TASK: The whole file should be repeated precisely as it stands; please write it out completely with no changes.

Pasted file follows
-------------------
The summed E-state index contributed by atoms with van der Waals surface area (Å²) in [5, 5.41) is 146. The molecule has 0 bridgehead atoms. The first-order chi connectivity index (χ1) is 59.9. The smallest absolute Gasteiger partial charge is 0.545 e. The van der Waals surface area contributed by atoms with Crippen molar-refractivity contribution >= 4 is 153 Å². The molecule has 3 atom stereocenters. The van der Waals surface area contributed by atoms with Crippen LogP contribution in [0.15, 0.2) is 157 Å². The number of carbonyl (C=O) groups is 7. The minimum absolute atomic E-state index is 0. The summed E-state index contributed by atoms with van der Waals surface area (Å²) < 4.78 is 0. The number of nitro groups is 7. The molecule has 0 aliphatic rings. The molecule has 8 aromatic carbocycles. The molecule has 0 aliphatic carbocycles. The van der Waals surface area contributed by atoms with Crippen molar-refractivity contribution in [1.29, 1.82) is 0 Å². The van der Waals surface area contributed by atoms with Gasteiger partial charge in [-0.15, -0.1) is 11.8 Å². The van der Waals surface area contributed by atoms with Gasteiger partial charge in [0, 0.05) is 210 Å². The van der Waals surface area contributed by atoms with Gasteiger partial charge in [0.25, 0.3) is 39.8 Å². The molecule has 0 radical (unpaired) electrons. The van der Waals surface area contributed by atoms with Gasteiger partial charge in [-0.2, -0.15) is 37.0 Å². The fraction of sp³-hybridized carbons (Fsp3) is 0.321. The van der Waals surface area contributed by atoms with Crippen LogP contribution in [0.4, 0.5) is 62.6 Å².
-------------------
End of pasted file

The summed E-state index contributed by atoms with van der Waals surface area (Å²) in [5, 5.41) is 146. The molecule has 0 bridgehead atoms. The first-order chi connectivity index (χ1) is 59.9. The smallest absolute Gasteiger partial charge is 0.545 e. The van der Waals surface area contributed by atoms with Crippen molar-refractivity contribution >= 4 is 153 Å². The molecule has 3 atom stereocenters. The van der Waals surface area contributed by atoms with Crippen LogP contribution in [0.15, 0.2) is 157 Å². The number of carbonyl (C=O) groups is 7. The minimum absolute atomic E-state index is 0. The summed E-state index contributed by atoms with van der Waals surface area (Å²) < 4.78 is 0. The number of nitro groups is 7. The molecule has 0 aliphatic rings. The molecule has 8 aromatic carbocycles. The molecule has 0 aliphatic carbocycles. The van der Waals surface area contributed by atoms with Crippen molar-refractivity contribution in [1.29, 1.82) is 0 Å². The van der Waals surface area contributed by atoms with Gasteiger partial charge in [-0.15, -0.1) is 11.8 Å². The van der Waals surface area contributed by atoms with Gasteiger partial charge in [0, 0.05) is 210 Å². The van der Waals surface area contributed by atoms with Gasteiger partial charge in [0.25, 0.3) is 39.8 Å². The molecule has 0 radical (unpaired) electrons. The van der Waals surface area contributed by atoms with Gasteiger partial charge in [-0.2, -0.15) is 37.0 Å². The fraction of sp³-hybridized carbons (Fsp3) is 0.321. The van der Waals surface area contributed by atoms with Crippen LogP contribution in [0.4, 0.5) is 62.6 Å².